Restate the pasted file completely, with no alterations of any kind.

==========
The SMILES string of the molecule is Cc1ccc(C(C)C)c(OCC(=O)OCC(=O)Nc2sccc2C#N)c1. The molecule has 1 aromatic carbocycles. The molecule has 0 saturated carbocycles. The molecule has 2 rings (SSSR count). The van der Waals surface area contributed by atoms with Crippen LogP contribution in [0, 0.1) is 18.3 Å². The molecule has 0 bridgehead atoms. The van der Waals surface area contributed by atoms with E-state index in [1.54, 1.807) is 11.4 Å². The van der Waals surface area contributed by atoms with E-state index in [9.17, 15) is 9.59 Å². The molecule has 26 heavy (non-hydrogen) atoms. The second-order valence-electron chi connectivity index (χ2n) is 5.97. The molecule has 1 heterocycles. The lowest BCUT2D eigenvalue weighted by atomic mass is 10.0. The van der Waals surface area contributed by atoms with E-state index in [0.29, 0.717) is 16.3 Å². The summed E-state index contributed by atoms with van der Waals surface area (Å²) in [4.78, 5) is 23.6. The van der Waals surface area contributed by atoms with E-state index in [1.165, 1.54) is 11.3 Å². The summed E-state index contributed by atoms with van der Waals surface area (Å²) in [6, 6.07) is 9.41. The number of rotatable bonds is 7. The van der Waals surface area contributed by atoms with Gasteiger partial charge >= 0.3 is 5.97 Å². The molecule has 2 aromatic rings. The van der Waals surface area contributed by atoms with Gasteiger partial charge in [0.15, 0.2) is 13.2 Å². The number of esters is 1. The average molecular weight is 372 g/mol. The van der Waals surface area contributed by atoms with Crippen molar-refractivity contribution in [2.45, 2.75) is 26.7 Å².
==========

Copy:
The SMILES string of the molecule is Cc1ccc(C(C)C)c(OCC(=O)OCC(=O)Nc2sccc2C#N)c1. The molecule has 1 aromatic carbocycles. The molecule has 0 saturated carbocycles. The molecule has 2 rings (SSSR count). The van der Waals surface area contributed by atoms with Crippen LogP contribution in [0, 0.1) is 18.3 Å². The molecule has 0 bridgehead atoms. The van der Waals surface area contributed by atoms with E-state index in [1.54, 1.807) is 11.4 Å². The van der Waals surface area contributed by atoms with E-state index in [9.17, 15) is 9.59 Å². The molecule has 26 heavy (non-hydrogen) atoms. The second-order valence-electron chi connectivity index (χ2n) is 5.97. The molecule has 1 heterocycles. The lowest BCUT2D eigenvalue weighted by atomic mass is 10.0. The van der Waals surface area contributed by atoms with E-state index in [0.29, 0.717) is 16.3 Å². The summed E-state index contributed by atoms with van der Waals surface area (Å²) in [4.78, 5) is 23.6. The van der Waals surface area contributed by atoms with E-state index in [1.165, 1.54) is 11.3 Å². The summed E-state index contributed by atoms with van der Waals surface area (Å²) in [6, 6.07) is 9.41. The number of rotatable bonds is 7. The van der Waals surface area contributed by atoms with Gasteiger partial charge >= 0.3 is 5.97 Å². The molecule has 2 aromatic rings. The van der Waals surface area contributed by atoms with Gasteiger partial charge in [0.15, 0.2) is 13.2 Å². The number of esters is 1. The average molecular weight is 372 g/mol. The van der Waals surface area contributed by atoms with Crippen molar-refractivity contribution in [2.45, 2.75) is 26.7 Å².